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However, in some cases, these goals can’t simply be achieved.
“Many women from Shan State (Myanmar) who have tried to return home from Thailand have found that their villages no longer exist – they have been forcibly relocated and the original villages have been burned down.”.
If trafficked victims face a situation in which she can’t go back to a home country, the Thai government should allow them to stay in Thailand and offer them a legal visa or refugee status. The Thai government can probably use them in the investigation and prosecution of trafficking process. (Thanks Stephanie, for last week’s comment). However, given the fact that there are already lots of Burmese migrants in Thailand, the Thai government would be reluctant to grant a refugee or asylum to trafficked girls and women.
In short, the necessary protection of trafficked victims can’t be done without the fully involvement of both Burmese government and Thai government, in addition to NGOs. The only hope would be to give international pressure to both countries to highlight this issue.
1. Human Rights Watch Report. “Trafficking of Burmese Women and girls into Thailand” 1994.
Connections to Poverty.
The sex trafficking industry is a big one (duh). About 27 million people worldwide are currently living in conditions of slavery (ie are victims of trafficking). The industry brings in annual profits of $31 billion (as opposed to revenues). It’s the third largest illicit economy in the world, after drugs and arms smuggling. And it’s on the rise. It’s a very rapidly growing industry.
It’s also quite complicated. It’s different in every locale, but it involves a diversity of people: endhumantraffickingnow.com, a group that brings businesses together to fight human trafficking, lists the following players in the industry: investors, recruiters, transporters, corrupt government officials, informers, support personnel, debt collectors, and money launderers.
I wanted to focus today on one of the root issues: poverty. In SE Asia, the most vulnerable women come from the hill tribes. They might not be documented, and governments have little incentive to look after their interests. These are often the poorest people in the country, living without basic services like electricity and clean water and certainly no education for young girls. Often, trafficked women are sold for a song into slavery by their parents or close family members. It’s an economics decision. The family’s poor, and they can’t afford to keep raising a girl. Maybe they have a large debt to pay off. They sell their daughter to pay off the debt, or maybe a recruiter comes and promises a job in a big city. Maybe the family knows this means prostitution, maybe they don’t. Maybe they think that their daughter will actually be better off. The point is, when a girl comes from a very poor family, she’s at a high risk of being trafficked. It’s just too easy for recruiters to convince, or bribe, or blackmail, or outright kidnap her and funnel her into the sex trade.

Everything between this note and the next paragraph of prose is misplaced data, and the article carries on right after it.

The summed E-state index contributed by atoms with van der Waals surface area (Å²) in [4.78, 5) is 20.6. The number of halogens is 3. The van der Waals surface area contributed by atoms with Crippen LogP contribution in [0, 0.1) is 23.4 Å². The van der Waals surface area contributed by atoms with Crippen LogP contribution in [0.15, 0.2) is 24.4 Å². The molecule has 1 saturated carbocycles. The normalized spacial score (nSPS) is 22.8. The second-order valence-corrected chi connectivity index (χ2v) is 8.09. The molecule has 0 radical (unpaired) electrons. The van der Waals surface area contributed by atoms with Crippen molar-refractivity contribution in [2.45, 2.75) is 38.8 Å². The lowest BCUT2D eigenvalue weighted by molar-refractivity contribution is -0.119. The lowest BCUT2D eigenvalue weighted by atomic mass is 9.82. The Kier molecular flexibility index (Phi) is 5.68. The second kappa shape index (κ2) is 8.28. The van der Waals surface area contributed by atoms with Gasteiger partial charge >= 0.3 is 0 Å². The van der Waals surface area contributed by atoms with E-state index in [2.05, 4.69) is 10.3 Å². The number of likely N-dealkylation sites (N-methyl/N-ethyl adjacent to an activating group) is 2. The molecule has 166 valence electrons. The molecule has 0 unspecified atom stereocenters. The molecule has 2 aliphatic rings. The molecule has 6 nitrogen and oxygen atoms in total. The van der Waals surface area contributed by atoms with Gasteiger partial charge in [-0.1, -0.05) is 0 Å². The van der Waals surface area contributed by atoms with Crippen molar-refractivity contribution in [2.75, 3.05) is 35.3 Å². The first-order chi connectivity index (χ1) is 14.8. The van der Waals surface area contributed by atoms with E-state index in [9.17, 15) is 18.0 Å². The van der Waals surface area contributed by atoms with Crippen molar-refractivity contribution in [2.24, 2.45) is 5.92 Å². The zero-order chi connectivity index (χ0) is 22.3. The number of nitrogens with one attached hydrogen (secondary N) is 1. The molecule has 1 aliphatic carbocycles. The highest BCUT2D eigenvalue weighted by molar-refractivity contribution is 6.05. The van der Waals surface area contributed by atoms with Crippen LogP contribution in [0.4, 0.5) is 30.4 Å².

Here’s an article that talks about poverty and sex trafficking. It deals with Bosnia, but I think the issues are pretty transferable.
Here’s a video that tells one of these stories pretty succinctly:
Here’s another video that also mentions the connection between poverty and sex trafficking:
It’s important to realize that when I talk about poverty, I’m referring to the region that the girl is from. Thailand is actually considered a moderately wealthy nation. It’s the world’s 33rd largest economy (nominal GDP) and 24th using purchasing power parity (see wikipedia). The problem is most of that development is in the cities, while a large portion of the country lives in abject poverty in rural areas. The International Food Policy Research Institute did a study in 2004 on the best ways to reduce poverty in Thailand, and they came to some interesting conclusions. The number one way of reducing poverty was to invest in agricultural research. The second most effective method is the provision of electricity, followed by road construction. This leads me to believe that by building roads and providing electricity to rural parts of Thailand, some of the root causes for sex trafficking could be reduced. That’s an interesting way of fighting the sex trade…
Sex Trafficking: Possible Interventions?
Last week’s movie, “why did Mrs X die?” shows one interesting point: what could have been done to prevent the maternal death road? After watching the movie, I started to wonder what could be done to prevent the death end of a trafficked girl. The life of a trafficked girl reaches to death road when she contracts HIV/AIDS.
I will focus on some NGO-based programs whose work might help to prevent the cycle of trafficking and prevent trafficked girls from getting HIV/AIDS. I will also discuss the limitation of these programs.
The prevention and intervention programs can break down into three parts.
1) Promoting the early life of young girls.

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